Highly pathogenic avian influenza (HPAI) viruses of the H5N1 subtype have spread throughout many areas of Asia, Europe and Africa, and numerous cases of HPAI outbreaks in domestic and wild birds have been reported. Although recent studies suggest that the dissemination of H5N1 viruses is closely linked to the migration of wild birds, information on the potential for viral infection in species other than poultry and waterfowl is relatively limited. To investigate the susceptibility of terrestrial wild birds to infection with H5N1 HPAI viruses, common reed buntings (Emberiza schoeniclus), pale thrushes (Turdus pallidus) and brown-eared bulbuls (Hypsipetes amaurotis) were infected with A/mountain hawk-eagle/Kumamoto/1/07(H5N1) and A/whooper swan/Aomori/1/08(H5N1). The results showed that common reed buntings and brown-eared bulbuls were severely affected by both virus strains (100% mortality). While pale thrushes did not exhibit any clinical signs, seroconversion was confirmed. In common reed buntings, intraspecies-transmission of A/whooper swan/Aomori/1/08 to contact birds was also confirmed. The findings show that three passerine species; common reed buntings, brown-eared bulbuls and pale thrushes are susceptible to infection by H5N1 HPAI viruses, which emphasizes that continued surveillance of species other than waterfowl is crucial for effective monitoring of H5N1 HPAI virus outbreaks.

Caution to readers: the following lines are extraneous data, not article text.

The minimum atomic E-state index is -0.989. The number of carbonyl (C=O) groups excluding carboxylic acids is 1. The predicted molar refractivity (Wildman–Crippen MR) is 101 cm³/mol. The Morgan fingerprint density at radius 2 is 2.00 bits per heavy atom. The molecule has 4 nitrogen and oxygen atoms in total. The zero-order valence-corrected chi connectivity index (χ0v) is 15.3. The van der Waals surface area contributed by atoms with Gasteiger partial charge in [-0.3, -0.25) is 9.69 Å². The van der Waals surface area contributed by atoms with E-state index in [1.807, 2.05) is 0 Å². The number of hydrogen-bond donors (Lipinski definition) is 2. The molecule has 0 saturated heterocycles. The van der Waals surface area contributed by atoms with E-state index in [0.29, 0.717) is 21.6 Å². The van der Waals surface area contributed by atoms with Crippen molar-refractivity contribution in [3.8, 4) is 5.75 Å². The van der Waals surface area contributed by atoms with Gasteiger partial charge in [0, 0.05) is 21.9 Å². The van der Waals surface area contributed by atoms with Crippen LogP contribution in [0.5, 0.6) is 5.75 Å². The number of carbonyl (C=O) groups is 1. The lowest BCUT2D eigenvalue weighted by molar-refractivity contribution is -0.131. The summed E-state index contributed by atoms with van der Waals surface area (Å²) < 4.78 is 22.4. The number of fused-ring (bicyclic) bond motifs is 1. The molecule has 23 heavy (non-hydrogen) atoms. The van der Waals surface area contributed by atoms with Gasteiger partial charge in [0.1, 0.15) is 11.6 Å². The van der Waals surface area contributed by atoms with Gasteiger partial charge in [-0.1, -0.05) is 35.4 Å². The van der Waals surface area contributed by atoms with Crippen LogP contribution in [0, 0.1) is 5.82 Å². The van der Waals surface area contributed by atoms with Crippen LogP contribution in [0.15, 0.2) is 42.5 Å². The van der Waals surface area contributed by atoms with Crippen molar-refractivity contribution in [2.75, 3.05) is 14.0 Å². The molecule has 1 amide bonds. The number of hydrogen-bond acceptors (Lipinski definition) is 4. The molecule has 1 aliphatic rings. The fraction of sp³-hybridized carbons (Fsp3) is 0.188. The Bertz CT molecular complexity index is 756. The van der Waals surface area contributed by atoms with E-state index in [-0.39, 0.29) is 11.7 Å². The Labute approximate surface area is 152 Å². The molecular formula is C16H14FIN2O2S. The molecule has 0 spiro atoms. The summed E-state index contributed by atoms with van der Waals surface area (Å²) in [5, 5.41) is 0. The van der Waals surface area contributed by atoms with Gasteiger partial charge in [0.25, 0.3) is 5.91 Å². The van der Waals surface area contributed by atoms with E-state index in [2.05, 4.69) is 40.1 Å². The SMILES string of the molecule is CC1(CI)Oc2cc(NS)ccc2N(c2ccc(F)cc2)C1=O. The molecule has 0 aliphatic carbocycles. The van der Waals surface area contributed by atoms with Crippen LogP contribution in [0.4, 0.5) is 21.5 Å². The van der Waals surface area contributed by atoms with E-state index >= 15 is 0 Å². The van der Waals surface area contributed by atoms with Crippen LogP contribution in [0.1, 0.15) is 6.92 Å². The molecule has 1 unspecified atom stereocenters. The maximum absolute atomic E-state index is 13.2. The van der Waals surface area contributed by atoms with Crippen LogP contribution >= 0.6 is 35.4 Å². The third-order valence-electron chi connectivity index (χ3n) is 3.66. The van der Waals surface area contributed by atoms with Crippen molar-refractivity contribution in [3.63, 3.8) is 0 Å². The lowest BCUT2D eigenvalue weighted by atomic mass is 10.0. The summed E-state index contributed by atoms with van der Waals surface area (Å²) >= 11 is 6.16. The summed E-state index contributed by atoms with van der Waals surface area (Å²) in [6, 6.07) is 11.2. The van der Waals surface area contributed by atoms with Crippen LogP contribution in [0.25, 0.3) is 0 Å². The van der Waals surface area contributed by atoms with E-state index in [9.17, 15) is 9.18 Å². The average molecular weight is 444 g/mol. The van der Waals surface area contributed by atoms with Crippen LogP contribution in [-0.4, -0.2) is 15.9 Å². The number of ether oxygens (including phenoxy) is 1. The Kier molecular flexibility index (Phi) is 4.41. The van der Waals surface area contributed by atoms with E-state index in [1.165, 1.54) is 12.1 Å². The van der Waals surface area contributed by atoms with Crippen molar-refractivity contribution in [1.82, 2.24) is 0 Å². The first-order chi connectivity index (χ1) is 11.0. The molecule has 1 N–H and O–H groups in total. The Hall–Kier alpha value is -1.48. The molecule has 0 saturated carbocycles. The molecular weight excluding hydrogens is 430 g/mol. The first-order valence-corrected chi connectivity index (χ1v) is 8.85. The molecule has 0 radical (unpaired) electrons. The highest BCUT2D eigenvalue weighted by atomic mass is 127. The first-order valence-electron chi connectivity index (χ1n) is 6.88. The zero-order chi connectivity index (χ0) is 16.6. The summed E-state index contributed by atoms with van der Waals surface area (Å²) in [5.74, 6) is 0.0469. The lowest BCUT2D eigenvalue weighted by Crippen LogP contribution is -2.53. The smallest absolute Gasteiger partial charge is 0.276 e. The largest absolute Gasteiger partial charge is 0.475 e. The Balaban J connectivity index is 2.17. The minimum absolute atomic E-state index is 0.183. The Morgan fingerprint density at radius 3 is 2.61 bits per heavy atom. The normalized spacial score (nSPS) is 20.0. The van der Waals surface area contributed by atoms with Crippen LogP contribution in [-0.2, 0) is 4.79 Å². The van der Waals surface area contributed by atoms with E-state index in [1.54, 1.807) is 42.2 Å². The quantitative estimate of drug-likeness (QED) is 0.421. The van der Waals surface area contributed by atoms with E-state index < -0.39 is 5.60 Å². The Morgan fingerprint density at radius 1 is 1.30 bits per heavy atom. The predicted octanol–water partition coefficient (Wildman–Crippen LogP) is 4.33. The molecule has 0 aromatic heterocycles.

All Science Journal Classification (ASJC) codes
- Food Animals
- Animal Science and Zoology
- Immunology and Microbiology(all)